Bryant and Folston led the way with 71 rushing yards apiece, with Bryant adding a brutish (albeit cosmetic) 17-yard score, the first of his Irish career. Most of Folston's opportunities came late during a bruising scoring drive that included six rushes for 43 yards to set up an Irish field goal from the Owls' 11-yard line.

Folston had been inadvertently given the short-shrift by way of the three-man rotation and his late inclusion appeared an attempt by Kelly to get the sophomore rolling heading into Michigan week.

In addition to his 17-yard run to pay dirt, Bryant ripped off gains of 13, 13, 8, 7, 5, and 5 yards. Just one Bryant carry (a gain of 3 yards on 2nd and 10) did not produce a drive-aiding result.

McDaniel starred early, finishing with 54 total yards on nine touches including a reception. His 23-yard rush in the second quarter was the longest by any running back on the day.

Defensive MVP -- Joe Schmidt

Led the team with eight tackles including one for loss, two for no gain (including one on 3rd and 5), and another that resulted in just one yard. He added a quarterback pressure in tandem with Matthias Farley.

Most important, Schmidt was in charge of a youth-filled defensive front seven that did not commit crucial mental mistakes.

"It was an affirmation of thoughts I had," said Schmidt when asked what he learned from the defense's efforts. "We were tenacious today. Obviously there were some mistakes. It wasn't as clean as I'd like it to be, especially from me, but I think on the whole, you learned that we're going to fight as a defense, we're going to handle adversity, and we're never going to stop throwing punches.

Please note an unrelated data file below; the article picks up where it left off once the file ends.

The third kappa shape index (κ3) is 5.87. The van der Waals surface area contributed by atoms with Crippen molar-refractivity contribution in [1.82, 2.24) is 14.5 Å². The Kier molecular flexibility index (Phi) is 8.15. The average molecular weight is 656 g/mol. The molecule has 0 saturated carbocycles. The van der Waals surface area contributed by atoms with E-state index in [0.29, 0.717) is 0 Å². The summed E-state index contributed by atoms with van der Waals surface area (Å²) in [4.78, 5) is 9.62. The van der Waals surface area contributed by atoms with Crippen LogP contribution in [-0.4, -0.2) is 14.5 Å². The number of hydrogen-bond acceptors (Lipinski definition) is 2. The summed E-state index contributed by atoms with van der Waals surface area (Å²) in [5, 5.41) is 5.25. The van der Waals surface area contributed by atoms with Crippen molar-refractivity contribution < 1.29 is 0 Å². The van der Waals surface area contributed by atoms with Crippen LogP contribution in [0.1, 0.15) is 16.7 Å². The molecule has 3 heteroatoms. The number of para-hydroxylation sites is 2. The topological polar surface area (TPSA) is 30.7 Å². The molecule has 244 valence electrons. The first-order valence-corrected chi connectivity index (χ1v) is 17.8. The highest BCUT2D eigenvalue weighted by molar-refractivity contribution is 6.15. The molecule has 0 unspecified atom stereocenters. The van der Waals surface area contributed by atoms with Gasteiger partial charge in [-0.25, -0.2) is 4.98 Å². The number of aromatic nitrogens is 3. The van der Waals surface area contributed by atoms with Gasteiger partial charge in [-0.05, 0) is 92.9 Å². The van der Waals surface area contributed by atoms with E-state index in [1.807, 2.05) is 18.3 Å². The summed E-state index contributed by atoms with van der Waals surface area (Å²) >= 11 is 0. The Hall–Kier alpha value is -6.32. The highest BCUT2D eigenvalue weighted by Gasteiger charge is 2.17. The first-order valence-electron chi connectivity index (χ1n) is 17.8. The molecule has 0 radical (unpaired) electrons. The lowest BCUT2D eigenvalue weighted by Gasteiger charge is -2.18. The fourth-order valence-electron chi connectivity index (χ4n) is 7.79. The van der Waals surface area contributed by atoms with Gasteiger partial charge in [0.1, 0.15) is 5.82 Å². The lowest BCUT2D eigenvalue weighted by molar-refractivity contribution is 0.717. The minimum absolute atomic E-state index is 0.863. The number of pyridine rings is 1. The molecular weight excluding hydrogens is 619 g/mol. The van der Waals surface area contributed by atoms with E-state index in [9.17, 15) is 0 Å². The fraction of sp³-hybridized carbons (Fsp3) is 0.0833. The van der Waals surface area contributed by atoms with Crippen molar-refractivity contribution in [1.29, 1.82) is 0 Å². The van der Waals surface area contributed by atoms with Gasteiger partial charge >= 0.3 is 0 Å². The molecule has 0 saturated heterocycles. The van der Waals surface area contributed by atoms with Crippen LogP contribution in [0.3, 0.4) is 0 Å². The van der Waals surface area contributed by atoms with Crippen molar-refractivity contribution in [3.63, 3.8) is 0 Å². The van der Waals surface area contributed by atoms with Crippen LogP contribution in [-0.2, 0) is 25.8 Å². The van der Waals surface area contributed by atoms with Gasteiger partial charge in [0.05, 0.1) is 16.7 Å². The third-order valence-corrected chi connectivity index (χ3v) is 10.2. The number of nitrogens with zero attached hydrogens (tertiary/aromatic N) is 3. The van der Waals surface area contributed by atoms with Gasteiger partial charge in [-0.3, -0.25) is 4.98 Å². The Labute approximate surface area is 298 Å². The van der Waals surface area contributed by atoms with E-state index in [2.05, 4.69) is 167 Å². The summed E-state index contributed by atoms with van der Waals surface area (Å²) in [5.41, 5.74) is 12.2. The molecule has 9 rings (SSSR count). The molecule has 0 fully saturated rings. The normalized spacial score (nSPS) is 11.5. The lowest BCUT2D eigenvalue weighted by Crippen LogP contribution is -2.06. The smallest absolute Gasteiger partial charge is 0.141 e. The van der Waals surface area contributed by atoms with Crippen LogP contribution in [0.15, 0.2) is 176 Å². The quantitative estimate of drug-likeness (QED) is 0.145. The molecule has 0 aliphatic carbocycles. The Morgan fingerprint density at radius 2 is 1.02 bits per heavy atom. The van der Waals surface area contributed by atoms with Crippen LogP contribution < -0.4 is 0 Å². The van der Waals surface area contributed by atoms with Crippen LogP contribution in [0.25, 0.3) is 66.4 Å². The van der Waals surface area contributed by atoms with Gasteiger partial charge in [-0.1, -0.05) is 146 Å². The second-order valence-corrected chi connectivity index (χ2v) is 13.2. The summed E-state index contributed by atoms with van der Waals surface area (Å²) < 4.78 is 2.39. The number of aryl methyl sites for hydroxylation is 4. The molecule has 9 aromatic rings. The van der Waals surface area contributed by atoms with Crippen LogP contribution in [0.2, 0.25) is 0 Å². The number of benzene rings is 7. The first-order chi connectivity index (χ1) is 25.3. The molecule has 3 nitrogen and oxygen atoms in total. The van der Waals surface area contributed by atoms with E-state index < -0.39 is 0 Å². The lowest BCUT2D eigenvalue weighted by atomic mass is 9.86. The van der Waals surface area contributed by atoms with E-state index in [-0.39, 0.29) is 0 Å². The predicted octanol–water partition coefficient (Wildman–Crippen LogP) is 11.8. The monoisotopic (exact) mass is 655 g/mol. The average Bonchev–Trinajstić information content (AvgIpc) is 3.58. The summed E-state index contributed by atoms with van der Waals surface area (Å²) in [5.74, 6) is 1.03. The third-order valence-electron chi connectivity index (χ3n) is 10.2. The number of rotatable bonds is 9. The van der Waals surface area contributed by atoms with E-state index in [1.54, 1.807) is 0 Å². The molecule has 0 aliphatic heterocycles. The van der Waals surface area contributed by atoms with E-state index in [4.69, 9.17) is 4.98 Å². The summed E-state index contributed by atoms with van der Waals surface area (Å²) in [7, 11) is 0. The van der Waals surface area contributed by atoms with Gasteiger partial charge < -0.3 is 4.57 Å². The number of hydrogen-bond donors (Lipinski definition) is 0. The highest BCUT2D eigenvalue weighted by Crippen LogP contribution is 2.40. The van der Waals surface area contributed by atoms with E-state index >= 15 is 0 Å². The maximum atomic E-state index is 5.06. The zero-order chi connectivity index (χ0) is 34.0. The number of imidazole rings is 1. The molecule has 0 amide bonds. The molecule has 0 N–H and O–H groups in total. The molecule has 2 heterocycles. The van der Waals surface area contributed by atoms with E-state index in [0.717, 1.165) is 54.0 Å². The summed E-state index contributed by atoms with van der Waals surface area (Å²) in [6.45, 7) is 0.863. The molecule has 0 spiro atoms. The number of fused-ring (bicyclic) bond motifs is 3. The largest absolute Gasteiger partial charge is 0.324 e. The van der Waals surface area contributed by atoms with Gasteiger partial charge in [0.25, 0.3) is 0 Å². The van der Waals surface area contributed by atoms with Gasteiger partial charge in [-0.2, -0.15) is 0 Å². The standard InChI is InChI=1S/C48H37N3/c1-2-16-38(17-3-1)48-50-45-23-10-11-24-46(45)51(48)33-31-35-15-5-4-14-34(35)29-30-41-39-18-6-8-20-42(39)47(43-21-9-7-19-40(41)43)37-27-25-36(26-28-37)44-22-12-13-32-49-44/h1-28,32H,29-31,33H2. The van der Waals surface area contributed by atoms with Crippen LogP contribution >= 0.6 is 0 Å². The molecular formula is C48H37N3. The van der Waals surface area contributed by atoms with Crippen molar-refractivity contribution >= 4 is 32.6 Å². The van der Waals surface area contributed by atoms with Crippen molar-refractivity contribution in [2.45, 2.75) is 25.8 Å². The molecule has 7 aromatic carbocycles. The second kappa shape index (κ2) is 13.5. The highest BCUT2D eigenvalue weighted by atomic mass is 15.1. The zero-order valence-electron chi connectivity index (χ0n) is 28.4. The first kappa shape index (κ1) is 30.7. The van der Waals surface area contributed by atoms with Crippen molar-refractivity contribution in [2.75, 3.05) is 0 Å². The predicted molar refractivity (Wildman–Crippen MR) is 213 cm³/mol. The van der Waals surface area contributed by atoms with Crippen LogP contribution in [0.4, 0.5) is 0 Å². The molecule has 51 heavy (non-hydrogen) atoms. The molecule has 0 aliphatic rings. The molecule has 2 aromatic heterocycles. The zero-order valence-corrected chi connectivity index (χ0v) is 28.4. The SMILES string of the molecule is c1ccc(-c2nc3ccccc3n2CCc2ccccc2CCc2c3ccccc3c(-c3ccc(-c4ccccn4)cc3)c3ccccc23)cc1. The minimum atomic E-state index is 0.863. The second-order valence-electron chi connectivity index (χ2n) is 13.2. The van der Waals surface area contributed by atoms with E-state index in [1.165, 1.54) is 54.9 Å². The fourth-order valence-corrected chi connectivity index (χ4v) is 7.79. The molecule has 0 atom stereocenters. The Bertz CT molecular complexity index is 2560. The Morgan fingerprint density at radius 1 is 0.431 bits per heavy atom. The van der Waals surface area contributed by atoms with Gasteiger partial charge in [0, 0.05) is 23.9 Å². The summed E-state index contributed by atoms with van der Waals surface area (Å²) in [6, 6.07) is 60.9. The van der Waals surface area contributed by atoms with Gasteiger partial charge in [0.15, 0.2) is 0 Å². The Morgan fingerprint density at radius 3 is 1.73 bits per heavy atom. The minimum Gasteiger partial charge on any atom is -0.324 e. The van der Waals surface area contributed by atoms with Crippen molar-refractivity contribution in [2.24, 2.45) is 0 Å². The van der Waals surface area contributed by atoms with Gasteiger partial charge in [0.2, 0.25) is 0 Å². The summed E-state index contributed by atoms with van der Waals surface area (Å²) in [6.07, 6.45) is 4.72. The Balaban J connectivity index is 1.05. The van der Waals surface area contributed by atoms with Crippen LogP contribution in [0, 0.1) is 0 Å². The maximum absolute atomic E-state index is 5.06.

"When we get in there (in trouble), we have a lot of guys that bow up, and we want to win so badly."

Defensive Game Balls

Junior defensive tackle Sheldon Day was a force up front, registering six tackles, one for lost yardage, and four others for gains of two yards or less.

-- Sophomore linebacker Jaylon Smith finished with just four tackles but each was an impact play: one for lost yardage, another for a short gain, one to stop a 3rd-and-10 scramble by Rice quarterback Driphus Jackson four yards short of the marker, and the last a sprint-across-scrimmage stop of Jackson as he escaped the pocket on 3rd-and-5 in search of a would-be first down.

-- The cornerback tandem of Cody Riggs and sophomore cornerback Cole Luke was sound throughout, with Luke breaking up a second-down pass and offering tremendous one-on-one third-down coverage that forced the Owls into a (missed) field goal attempt on the ensuing snap.